Hi. I’m Robbie Knopf and I’m a new writer here at Rays Colored Glasses. I’m bringing a different dimension to RCG: sabermetrics. My specialty is sabermetrics and Pitch F/X analysis, and I’ll use those as just another avenue to analyze the Rays and attempt to make sense of the complicated game of baseball. I hope you all enjoy my writing, and I’ll attempt to explain all the different stats as we go along.

The other day, the Rays made their first trade of the offseason, trading catcher **John Jaso** to the Seattle Mariners in exchanged for troubled right-handed reliever **Josh Lueke**. Both players were downright awful at least at first glance in 2011, with Jaso hitting just .224 with just a .298 OBP, and Leuke posted a 6.06 ERA. But Lueke has a lot more potential to be great than Jaso, and that was evident even from his 2011 stats.

He posted an 8.0 K/9 (strikeouts per 9 innings ratio), a 3.6 BB/9 (walks per 9 innings ratio), and a 0.6 HR/9 (home runs allowed per 9 innings ratio) in 25 major league relief appearances and 32.2 IP (innings pitched), which amounts to a much better 3.24 FIP. (FIP is Fielding Independent Pitching, a formula that uses strikeouts, walks, and home runs allowed in order to find a “true ERA”, the ERA that a pitcher would put up with average defense and average luck. The MLB average was 4.03 in 2011, just a bit higher than the league ERA of 3.94.) After being sent back down to the minors at the end of April and returning in late July, his FIP improved to 2.90 in his 17 relief appearances as he posted a 3.43 ERA. And those FIP’s seem to be no fluke. Lueke throws a fastball in the mid-90′s along with a nice splitter and two breaking balls, a curveball and a slider. Lueke, who will be 27 on December 5th, has the potential to be a valuable late-inning reliever for the Rays. But there’s one obvious thing holding him back.

Lueke is not exactly a model citizen. In 2009, he was accused of rape and sodomy before pleading down to a lesser charge and going to jail for 40 days. No matter how well Lueke pitches, it could be just a matter of time until he gets in trouble again. But the Rays are hoping that this time, he rights himself and achieves his potential. If he can do that, the Rays will have traded a catcher who seemingly can’t do anything right for a player who could be a very good late-inning reliever.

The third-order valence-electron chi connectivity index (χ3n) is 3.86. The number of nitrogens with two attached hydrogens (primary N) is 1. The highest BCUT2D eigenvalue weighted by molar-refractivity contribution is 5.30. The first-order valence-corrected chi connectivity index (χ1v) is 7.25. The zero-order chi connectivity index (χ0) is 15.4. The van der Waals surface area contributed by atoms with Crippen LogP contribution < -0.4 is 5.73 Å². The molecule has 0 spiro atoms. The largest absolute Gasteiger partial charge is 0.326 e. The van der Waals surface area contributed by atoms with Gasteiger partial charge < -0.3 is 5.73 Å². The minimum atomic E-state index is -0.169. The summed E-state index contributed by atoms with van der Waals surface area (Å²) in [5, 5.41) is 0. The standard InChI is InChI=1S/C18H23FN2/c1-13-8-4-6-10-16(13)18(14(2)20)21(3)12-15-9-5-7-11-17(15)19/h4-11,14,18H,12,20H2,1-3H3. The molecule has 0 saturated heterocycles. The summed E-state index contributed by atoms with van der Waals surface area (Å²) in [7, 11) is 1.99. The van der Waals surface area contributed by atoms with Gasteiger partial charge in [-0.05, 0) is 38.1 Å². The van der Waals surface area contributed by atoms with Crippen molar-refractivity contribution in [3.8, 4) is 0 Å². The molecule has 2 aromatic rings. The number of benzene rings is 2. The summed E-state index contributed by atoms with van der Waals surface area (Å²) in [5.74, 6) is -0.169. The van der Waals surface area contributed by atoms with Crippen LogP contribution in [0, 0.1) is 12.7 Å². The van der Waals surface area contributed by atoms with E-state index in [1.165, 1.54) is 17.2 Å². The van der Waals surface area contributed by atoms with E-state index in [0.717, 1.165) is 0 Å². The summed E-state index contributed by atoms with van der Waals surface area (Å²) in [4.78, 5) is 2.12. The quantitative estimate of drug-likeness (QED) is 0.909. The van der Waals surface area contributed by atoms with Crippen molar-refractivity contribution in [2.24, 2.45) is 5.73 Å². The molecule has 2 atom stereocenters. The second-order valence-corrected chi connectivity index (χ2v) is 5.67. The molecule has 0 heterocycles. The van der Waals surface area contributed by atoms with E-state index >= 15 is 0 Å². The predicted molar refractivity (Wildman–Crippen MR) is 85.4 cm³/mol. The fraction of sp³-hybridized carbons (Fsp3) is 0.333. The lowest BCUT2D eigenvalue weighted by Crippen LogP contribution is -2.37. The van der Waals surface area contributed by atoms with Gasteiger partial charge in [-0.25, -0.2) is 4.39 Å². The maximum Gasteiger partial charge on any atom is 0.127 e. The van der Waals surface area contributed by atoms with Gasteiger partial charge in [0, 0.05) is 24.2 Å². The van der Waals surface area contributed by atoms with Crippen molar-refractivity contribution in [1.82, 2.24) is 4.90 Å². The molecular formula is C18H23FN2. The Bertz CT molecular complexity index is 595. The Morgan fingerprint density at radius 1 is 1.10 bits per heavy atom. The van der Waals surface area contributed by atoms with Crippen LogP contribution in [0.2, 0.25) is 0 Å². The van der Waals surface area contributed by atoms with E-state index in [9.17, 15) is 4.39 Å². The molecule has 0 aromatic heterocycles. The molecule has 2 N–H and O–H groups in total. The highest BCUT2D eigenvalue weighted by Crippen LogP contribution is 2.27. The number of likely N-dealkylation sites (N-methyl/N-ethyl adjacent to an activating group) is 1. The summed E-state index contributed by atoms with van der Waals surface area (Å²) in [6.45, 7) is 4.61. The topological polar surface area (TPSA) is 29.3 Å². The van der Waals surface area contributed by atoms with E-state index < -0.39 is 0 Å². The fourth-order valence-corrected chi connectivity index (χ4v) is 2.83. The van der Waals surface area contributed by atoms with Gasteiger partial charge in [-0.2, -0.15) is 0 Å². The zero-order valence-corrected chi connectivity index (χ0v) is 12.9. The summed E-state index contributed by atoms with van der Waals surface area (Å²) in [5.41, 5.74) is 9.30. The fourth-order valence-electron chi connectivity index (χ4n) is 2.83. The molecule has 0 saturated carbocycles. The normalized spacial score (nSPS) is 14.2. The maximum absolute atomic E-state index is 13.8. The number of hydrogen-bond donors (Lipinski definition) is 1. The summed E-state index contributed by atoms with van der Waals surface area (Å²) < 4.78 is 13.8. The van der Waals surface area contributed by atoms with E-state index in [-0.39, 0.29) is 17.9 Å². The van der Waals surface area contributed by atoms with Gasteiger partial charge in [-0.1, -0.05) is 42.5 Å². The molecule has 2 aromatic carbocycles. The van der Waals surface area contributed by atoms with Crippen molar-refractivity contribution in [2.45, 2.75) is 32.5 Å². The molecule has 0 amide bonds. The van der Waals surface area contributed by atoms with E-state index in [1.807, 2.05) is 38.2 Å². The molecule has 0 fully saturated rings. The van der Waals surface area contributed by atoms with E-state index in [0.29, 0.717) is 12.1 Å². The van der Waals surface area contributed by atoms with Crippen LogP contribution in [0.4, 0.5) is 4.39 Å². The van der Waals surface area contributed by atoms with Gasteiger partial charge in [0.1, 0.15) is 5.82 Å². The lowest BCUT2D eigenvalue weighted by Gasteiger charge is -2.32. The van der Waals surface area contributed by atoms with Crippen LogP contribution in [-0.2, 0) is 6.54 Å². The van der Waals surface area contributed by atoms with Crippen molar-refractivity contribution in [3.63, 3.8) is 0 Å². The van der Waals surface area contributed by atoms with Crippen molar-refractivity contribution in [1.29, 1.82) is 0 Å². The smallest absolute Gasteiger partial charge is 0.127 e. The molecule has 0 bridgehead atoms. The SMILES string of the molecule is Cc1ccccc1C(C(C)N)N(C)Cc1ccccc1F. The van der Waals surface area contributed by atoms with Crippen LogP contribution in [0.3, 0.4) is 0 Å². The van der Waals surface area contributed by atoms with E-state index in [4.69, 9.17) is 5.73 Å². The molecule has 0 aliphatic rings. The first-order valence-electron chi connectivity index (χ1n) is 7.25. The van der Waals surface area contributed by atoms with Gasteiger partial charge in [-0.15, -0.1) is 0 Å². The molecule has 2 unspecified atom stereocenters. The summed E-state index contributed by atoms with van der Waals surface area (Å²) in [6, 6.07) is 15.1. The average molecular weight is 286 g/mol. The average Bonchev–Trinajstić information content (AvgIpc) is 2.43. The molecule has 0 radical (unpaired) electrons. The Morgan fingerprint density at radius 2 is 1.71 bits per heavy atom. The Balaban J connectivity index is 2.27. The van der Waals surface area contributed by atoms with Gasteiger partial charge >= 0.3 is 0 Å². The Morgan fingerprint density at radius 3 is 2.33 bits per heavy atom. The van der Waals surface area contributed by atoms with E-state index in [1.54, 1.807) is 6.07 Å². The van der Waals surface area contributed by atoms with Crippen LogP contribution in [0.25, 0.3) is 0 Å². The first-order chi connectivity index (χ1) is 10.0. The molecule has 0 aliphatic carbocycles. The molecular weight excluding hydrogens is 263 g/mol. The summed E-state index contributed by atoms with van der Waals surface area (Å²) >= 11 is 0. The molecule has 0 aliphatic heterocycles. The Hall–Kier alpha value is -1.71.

But even if Lueke can stay out of trouble, he’s by no measure a sure thing. It’s nice that he posted a good FIP in 2011, especially in his last 17 appearances, but FIP can be misleading. His xFIP was 3.79 and he allowed a 20% line drive percentage compared to the league average of 18%. (xFIP attempts to neutralize luck even further for a pitcher, replacing home runs in the formula with expected home runs, the amount of flyballs the pitcher allowed divided by 10.) Neither of those are good signs. And also those pitches I mentioned earlier? Fangraphs graded every single one of them other than the splitter as below average pitches, with his fastball coming in at 2.6 runs below average, his slider 0.5 runs below average, and his curveball 0.7 runs below average while his splitter was an impressive 5.1 runs above average. But one-pitch pitchers (other than **Mariano Rivera**) don’t survive in the big leagues. Let’s take a look at how Lueke’s pitches moved in his big league stint in 2011, and see if those below-average run values are bound to change.

Unless you have read my previous posts at isportsweb.com, you’ve never seen anything like this. Let me explain what’s going on here. I call this a movement chart. The two rectangles in this chart are estimators of the strike zone. The 28 inches by 24 inches configuration approximates the strike zone with is 23.5 inches by 19.8 inches (it’s the closest way to achieve that type of ratio with whole numbers divisible by four).